Graduate assistants currently are working with Ada County commissioners, Boise City, the city of Jerome and the Association of Idaho Cities
Dr. Jen Schneider
“Our students are generally interested in applying sophisticated research skills and technique to complex applied policy and administrative problems. Our focus is balancing public policy theory and applied research techniques to issues of public concern.”
– Dr. Greg Hill, associate professor
The Ph.D. in Public Policy and Administration prepares students for senior level positions in public, non-profit and international organizations or positions in an academic or research setting. The degree provides a sound foundation in current administrative practices within the fields of public policy and management, and its students already are impacting all levels of local, state and regional government.
Imagine worrying that your personal political beliefs could cost you your job, or at the very least, kneecap your career. Doctoral candidate Matthew May is focusing his dissertation on whether Idaho’s political system causes public employees to disengage from the democratic political process.
“I’m exploring whether [partisan] policymakers use employees’ party affiliation as shorthand, like ‘should I listen to this person,’” explained May. “Does that actually happen? Or do state employees fear that could happen and self disenfranchise?”
May points out that the employees of the nonpartisan Legislative Services Office in the state capitol, an office that serves both Democrat and Republican legislators, have opted to recuse themselves from partisan primaries to avoid the appearance of political bias. The nonpartisan state Office of Performance Evaluations has similarly self-disenfranchised.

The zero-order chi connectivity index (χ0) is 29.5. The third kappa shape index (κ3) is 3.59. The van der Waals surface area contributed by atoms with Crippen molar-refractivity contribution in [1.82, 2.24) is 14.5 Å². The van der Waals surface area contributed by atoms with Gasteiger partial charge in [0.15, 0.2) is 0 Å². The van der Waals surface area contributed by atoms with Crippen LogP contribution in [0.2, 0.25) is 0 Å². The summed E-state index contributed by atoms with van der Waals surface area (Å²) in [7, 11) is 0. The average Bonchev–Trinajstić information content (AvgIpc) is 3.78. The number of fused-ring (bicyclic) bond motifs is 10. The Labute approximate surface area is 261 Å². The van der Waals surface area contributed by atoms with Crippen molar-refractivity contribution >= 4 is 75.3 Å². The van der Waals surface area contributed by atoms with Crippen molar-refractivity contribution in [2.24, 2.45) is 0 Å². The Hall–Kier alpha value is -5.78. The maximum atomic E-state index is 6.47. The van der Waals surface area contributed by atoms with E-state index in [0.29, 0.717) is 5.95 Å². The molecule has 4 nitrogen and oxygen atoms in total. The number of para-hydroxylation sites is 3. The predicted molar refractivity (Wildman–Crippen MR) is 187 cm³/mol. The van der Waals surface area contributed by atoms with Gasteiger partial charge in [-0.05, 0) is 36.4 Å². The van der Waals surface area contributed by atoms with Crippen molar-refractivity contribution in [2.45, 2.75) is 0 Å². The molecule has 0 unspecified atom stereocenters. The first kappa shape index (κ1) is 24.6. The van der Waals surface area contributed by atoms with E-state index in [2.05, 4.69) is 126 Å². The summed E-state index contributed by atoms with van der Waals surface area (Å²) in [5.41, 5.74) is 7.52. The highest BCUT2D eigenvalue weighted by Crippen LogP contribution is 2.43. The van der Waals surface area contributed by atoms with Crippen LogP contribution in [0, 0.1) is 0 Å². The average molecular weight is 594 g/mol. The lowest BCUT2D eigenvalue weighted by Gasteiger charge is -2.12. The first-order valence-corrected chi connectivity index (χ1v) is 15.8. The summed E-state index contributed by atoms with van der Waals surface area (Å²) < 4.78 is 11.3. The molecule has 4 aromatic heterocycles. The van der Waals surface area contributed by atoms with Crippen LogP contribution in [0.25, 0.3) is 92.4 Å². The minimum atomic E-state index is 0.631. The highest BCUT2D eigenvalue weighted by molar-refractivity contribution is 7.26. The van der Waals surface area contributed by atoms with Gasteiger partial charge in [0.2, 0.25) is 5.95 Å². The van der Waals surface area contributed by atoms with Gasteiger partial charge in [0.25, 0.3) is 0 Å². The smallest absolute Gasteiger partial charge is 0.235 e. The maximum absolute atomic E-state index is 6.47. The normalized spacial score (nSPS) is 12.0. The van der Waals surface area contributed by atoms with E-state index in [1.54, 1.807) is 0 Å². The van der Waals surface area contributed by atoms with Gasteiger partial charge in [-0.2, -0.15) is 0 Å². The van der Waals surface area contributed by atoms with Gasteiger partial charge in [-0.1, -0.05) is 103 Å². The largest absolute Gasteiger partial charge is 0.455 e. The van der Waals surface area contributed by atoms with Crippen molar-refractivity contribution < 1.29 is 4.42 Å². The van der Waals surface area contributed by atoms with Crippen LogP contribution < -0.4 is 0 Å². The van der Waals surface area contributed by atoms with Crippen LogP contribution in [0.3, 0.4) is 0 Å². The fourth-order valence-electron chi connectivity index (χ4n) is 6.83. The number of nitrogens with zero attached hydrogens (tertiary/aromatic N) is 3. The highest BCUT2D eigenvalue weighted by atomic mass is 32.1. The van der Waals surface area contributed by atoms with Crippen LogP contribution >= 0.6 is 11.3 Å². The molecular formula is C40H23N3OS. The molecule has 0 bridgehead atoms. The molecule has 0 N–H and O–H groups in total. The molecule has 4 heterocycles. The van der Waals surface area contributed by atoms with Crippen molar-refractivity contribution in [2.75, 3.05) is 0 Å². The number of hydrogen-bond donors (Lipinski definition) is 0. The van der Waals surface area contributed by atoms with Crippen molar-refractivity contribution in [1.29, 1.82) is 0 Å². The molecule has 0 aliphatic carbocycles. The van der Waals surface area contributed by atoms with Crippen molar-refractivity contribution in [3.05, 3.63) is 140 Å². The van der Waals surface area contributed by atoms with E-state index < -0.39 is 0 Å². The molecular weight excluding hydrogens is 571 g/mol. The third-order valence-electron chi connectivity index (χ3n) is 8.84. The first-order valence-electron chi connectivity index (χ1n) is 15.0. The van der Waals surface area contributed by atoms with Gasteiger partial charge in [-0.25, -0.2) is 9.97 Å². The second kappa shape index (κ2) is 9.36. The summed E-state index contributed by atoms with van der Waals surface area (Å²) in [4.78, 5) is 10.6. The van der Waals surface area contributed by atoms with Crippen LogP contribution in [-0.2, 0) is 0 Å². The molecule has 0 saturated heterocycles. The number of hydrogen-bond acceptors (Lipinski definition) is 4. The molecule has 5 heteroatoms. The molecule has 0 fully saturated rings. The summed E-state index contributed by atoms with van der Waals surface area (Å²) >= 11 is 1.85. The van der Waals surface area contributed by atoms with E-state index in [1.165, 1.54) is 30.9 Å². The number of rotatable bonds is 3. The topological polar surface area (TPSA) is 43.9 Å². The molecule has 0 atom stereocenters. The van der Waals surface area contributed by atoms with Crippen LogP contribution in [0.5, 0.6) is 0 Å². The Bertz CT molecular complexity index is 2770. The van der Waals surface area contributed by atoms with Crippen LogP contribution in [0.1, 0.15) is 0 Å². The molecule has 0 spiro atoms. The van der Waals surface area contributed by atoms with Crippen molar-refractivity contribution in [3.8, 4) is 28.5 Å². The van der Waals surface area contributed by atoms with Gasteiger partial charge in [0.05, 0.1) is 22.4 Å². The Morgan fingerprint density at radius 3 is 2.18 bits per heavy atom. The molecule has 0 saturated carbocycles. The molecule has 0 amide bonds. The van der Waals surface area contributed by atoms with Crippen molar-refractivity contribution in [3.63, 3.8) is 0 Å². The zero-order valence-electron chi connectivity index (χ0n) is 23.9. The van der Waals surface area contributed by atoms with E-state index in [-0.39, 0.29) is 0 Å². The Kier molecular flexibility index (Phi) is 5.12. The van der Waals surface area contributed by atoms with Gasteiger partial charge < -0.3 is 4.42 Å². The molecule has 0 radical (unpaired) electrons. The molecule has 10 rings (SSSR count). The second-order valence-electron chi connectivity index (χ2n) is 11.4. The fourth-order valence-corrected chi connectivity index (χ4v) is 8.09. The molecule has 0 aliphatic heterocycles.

“I’m curious to know if it’s happened at other agencies,” said May, who plans to defend his dissertation this fall.
Sometimes the politics at play in the public arena are more subtle. Doctoral candidate Stephanie Lenhart is writing her dissertation on the Western states’ push to regionalize the electricity grid. “The western half of the electricity grid isn’t regionalized the way it is in most of the U.S.,” Lenhart explained. “The grid is transforming, thanks to renewable energies like wind and solar, and changes in technology.”
Idaho Power recently just agreed to join the regional market. However, organizing a regionalized system raises many questions, including “Who’s going to govern this market and make decisions moving forward?”
“What we’re trying to pull out in this case is, what are the kinds of social skills these organizations are using as they negotiate this process together?” Lenhart said.